The mission of the US Secret Service is to provide a safe environment for each public official it is entrusted to protect. To accomplish this mission, it has developed comprehensive protective programs including threat assessment and protective intelligence, to identify, assess, and manage persons who might pose a threat to those they protect, their aim being to prevent assassination attempts. The US Secret Service not only works closely with other law enforcement agencies, whose cooperation, information and assistance plays a major role in assisting the fulfilling of its responsibilities, it has gone into other related national security areas. The Secret Service National Threat Assessment Center (NTAC) was created to provide leadership and guidance to the emerging field of threat assessment. Specifically, NTAC offers timely, realistic, useful, and effective advice to law enforcement and other professionals and organizations with responsibilities to investigate and/or prevent targeted violence. Building on a recent operational study of U.S. assassins, attackers, and near-lethal approachers of public officials, NTAC provides threat assessment training and conduct operational research relevant to public official, workplace, stalking/domestic, and school-based violence. The US Secret Service is also developing the Critical Systems Protection Initiative (CSPI) to develop a refined cyber security prevention and response capability in support of both investigative and protective missions. One important component of the CSPI is the “Insider Threat Study”, which analyzes the physical and online behavior of insiders prior to and during network compromises. This is very important for places like Pakistan where militant religious terrorist factions not particularly enamored with the President may have sympathizers inside the protective cordon. The insider who already has access to systems can potentially be the most dangerous. One must evaluate and manage a potential problem before it happens, an anonymous survey of critical infrastructure sector organizations must be done as is being done in the US, to collect information about the current prevalence of possible insiders across all critical infrastructure sectors.

The “near miss” in Rawalpindi was a serious security lapse that should not have taken place, that it did makes it necessary to focus on, viz (1) who were the elements who tried to assassinate the President? (2) how did they get precise information about the President’s movements? (3) how did they manage to plant the explosive devices on a public thoroughfare? (4) who was responsible for route protection? (5) what was the origin/manufacture of the explosive devices? (6) how fast and how effectively did the security detail assigned to the President react after the blast? (7) what was the role and conduct of the security agencies whose job is to feed the President’s security detail about possible attacks and attackers? how fast did the intelligence agencies react to the incident? And (9) what measures are being taken to ensure that the gaps in the President’s security cordon have been narrowed down and remedial measures taken? etc, etc. Many many questions but one doubts they can be answered given the state of our efficiency and the focus to extraneous issues, mostly personal, which diverts from the mission assigned to various security agencies responsible for the President’s security. If we go according to the norm, the present exercise will not be anything more than CYB, “cover your back-side” and blame it on everyone else!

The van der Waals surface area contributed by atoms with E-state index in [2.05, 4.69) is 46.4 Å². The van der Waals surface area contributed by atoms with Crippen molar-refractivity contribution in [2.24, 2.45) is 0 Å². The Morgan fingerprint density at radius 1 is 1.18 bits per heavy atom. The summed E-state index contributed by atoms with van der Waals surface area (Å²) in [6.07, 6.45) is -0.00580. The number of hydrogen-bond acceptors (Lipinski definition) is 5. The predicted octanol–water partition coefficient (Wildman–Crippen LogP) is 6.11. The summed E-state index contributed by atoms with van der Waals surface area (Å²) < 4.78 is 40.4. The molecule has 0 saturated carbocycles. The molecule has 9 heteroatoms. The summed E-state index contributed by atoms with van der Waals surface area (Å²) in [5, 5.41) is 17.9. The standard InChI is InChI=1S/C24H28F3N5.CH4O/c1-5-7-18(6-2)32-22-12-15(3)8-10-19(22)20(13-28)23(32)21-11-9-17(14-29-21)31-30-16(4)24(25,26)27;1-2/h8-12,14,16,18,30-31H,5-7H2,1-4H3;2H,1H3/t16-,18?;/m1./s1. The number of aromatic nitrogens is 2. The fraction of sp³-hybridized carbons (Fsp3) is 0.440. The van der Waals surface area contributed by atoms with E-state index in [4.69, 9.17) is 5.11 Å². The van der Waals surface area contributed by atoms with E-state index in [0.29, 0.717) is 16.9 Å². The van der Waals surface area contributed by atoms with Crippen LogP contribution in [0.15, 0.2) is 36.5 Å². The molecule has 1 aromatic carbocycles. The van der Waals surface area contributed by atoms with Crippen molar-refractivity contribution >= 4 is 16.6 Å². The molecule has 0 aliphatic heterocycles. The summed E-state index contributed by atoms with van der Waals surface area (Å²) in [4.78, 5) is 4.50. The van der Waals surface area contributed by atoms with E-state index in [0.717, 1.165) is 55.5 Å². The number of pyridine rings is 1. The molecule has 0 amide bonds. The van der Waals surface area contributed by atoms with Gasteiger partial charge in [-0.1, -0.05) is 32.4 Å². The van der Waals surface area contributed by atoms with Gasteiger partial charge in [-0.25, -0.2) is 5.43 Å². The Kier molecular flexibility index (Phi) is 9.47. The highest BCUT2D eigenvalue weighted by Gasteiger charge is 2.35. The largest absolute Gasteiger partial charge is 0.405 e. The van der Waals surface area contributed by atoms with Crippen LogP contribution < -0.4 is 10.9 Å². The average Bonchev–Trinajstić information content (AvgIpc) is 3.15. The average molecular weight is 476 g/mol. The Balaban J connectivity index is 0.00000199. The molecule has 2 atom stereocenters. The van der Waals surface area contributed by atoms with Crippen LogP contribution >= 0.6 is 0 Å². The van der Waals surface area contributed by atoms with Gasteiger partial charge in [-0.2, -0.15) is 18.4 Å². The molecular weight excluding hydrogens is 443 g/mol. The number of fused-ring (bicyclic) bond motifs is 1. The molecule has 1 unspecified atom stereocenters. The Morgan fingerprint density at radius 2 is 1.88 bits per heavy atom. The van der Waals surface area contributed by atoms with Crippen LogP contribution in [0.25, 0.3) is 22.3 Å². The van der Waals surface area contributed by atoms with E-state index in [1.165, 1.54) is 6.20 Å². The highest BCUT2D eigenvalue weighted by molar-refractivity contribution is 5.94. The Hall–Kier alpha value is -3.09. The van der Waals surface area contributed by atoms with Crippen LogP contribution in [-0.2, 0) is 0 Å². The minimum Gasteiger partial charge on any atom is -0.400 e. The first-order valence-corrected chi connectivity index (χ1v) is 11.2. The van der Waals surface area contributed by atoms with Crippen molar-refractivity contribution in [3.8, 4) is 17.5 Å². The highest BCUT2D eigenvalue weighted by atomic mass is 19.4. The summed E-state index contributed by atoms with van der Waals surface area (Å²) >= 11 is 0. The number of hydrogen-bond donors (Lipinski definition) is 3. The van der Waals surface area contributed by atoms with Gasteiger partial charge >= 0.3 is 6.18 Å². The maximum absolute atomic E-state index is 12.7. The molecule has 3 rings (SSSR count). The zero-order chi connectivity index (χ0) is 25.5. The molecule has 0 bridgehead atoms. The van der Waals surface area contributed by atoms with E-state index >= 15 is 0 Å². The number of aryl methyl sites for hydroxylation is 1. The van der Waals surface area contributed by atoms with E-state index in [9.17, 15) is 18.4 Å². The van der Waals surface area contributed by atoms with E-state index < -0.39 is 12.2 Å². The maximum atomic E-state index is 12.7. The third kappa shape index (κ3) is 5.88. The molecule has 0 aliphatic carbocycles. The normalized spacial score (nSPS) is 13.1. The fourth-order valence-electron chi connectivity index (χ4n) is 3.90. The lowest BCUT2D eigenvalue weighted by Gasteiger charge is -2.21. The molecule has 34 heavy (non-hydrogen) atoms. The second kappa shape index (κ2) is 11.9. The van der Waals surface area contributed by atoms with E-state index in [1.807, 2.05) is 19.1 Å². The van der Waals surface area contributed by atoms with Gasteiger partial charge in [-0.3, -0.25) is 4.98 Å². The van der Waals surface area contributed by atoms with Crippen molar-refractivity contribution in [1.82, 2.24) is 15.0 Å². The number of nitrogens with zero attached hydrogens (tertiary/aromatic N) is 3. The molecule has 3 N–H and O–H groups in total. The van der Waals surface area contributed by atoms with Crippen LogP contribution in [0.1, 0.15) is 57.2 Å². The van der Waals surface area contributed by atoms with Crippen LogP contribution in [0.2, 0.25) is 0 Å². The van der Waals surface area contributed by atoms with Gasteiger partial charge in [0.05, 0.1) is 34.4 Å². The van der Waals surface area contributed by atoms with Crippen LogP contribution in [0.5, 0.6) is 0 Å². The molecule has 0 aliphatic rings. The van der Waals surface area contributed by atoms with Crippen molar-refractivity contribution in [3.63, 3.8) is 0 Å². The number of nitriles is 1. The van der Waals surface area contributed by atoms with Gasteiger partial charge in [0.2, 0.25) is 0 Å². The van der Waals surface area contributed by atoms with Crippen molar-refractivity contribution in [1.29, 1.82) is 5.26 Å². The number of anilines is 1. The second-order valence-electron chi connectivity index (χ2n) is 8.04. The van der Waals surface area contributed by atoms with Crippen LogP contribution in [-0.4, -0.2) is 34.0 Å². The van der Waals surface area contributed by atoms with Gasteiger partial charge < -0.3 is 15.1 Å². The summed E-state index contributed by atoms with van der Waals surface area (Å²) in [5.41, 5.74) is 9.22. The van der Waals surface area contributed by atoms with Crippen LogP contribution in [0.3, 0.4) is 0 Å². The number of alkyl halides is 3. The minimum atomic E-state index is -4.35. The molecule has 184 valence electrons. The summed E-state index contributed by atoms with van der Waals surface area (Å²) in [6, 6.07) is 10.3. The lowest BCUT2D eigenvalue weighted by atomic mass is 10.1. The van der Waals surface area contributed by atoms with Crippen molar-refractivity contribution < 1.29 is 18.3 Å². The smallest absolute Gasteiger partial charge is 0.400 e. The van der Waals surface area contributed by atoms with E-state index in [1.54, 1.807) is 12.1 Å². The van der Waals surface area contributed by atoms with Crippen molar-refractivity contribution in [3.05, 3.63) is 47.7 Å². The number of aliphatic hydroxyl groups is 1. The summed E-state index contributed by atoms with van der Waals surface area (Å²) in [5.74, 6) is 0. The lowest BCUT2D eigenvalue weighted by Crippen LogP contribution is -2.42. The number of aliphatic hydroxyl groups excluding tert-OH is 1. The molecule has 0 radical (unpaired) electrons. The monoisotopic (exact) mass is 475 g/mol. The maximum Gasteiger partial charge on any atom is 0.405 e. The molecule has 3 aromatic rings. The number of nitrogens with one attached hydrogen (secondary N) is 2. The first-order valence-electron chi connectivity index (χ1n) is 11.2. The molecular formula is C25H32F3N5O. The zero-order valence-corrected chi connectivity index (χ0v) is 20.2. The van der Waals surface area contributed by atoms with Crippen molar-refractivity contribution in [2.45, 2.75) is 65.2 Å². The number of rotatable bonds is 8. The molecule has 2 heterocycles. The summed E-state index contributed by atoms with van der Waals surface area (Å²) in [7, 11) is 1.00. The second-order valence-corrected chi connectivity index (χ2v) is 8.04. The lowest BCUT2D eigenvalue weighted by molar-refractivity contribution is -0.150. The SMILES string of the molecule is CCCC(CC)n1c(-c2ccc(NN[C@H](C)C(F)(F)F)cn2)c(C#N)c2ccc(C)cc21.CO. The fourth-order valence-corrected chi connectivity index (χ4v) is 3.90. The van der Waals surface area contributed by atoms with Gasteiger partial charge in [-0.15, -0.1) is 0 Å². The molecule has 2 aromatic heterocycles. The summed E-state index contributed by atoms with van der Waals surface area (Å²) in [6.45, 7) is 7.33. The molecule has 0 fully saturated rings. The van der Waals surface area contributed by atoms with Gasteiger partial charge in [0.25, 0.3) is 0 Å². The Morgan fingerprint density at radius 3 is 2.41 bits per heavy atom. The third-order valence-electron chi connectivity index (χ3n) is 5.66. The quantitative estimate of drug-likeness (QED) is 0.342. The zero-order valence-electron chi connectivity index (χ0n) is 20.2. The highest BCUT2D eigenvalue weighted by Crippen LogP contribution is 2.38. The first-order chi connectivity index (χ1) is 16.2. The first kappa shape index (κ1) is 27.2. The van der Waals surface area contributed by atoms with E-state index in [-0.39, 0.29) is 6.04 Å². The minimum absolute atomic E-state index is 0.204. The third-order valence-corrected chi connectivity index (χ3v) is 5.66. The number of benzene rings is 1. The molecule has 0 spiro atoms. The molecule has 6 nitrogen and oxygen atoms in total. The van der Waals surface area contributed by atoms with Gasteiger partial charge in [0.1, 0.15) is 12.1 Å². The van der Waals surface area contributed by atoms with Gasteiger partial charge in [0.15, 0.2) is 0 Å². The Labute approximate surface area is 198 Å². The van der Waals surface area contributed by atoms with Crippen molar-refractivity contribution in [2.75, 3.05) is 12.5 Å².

It is in the country’s dire interest that we send the PR lobbyist-types home, for the most part these people spend their time in wining and dining instead of focusing on their primary mission, the integrity of the country, the salient feature being to protect the life of the President. This latest attempt on the life of the President must be used to learn lessons and take remedial actions thereof, prime among the initiatives being to remove people without professional capability from positions where their presence and incompetence compromises the security of the State. In the matter of security there can be no compromise, some heads must roll.